How to Avoid Probate shutterstock 324432791.jpgshortcuttoprobate How to Avoid Probate Probate court beneficiary

Writing a will is a reliable way to escape a costly and time-consuming probate process and preserve the power to endorse your wishes when you’re gone.

At its most basic level probate is simply the procedure for establishing in court that a will is valid. Drafting a thorough will is usually enough to avoid a lengthy probate procedure.

To establish probate the judge must be satisfied with the following:

  • that decedent knew what he was doing when he signed the will
  • that the signature is authentic
  • that the will was properly witnessed
  • and that the will was never modified or cancelled

?What makes your last will invalid?

Below we listed the most important components to draft a proper and valid will so intestate and a lengthy probate procedure can be avoided:

  1. Properly sign the document with at least 2 witness signatures.
  2. Date your will. If you make a codicil, or amendment, be sure to provide the date it was signed.
  3. Assign your executor.
  4. Assign your guardian or trustee of trust if you have one.
  5. Inform your beneficiaries and executors about where your will is located. If your will is never found, it never existed.

?How-to avoid probate?

Here are 4 ways to avoid probate court:

    1. Get rid of all your property – without any property you will not have an estate that needs to be probated.
    2. Use joint ownership with rights of survivorship or tenancy by adding a joint owner to a bank or investment accounts, or to your deed for real estate.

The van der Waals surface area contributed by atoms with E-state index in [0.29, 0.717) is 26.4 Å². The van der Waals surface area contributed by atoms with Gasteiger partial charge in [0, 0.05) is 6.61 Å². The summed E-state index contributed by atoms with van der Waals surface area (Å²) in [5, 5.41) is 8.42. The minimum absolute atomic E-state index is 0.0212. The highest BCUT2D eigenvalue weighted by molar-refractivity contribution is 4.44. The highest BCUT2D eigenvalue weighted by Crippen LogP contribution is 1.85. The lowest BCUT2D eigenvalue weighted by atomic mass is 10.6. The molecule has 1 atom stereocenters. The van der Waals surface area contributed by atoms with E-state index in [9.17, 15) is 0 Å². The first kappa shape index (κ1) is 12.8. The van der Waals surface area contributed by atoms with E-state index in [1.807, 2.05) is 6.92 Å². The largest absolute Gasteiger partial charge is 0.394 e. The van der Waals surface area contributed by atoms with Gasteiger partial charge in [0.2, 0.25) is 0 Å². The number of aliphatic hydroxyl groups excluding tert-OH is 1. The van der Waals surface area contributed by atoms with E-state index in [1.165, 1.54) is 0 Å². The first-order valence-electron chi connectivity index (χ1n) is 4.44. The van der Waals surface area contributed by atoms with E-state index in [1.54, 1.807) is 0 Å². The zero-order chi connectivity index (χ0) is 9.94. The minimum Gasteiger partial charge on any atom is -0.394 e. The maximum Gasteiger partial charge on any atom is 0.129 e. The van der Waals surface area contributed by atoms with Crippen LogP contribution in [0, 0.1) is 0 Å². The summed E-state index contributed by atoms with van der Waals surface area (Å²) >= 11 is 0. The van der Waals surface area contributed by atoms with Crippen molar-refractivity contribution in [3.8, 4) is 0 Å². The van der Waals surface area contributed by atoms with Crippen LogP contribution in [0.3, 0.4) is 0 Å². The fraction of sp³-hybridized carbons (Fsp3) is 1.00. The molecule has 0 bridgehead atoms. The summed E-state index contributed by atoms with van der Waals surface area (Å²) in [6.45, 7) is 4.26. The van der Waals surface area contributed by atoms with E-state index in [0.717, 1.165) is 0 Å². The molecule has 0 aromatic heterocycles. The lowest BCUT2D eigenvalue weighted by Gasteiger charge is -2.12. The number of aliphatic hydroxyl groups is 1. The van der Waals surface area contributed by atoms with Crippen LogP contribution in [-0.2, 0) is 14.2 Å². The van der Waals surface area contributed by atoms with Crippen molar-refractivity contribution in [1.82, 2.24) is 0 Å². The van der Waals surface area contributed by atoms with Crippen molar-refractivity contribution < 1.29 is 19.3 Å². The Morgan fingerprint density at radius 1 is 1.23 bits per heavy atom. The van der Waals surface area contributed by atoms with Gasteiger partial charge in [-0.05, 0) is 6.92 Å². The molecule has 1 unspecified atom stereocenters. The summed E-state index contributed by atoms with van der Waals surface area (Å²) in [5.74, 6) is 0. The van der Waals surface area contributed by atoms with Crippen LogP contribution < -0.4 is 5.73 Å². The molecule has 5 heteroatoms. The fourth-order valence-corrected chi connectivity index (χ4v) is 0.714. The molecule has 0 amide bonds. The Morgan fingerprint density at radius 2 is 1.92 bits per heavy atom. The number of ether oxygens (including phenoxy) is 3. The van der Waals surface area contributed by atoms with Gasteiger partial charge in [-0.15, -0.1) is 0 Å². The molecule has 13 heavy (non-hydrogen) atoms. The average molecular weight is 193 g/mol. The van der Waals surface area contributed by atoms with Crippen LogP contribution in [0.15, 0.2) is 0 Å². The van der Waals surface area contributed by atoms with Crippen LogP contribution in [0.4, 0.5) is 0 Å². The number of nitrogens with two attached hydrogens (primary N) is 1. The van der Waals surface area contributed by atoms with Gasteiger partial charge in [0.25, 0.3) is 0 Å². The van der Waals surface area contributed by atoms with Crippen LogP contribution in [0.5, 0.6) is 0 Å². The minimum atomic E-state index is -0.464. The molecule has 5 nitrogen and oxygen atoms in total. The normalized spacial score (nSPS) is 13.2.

1. Adding a joint owner to an account or deed will be taxable and must be reported to the IRS
      2. Be sure you are clear that the bank account is owned as joint tenant with rights of survivorship. Leaving your property to your spouse by right of survivorship or tenancy by the entirety will mean that your spouse will be free to do whatever he or she wants.
    3. Use beneficiary designations – you can also avoid probate through the use of beneficiary designations to a trust, IRA or retirement account. In some states you can designate your accounts to beneficiaries, such as a POD, “Payable on Death” account.
    4. Use a revocable living trust – a living trust is a written agreement, which protects you in three stages of life:
      1. when you are alive
      2. if you are mentally incapacitated
      3. when you die


After you sign your trust the most important thing to remember is to title your estate and property in the name of your trust.

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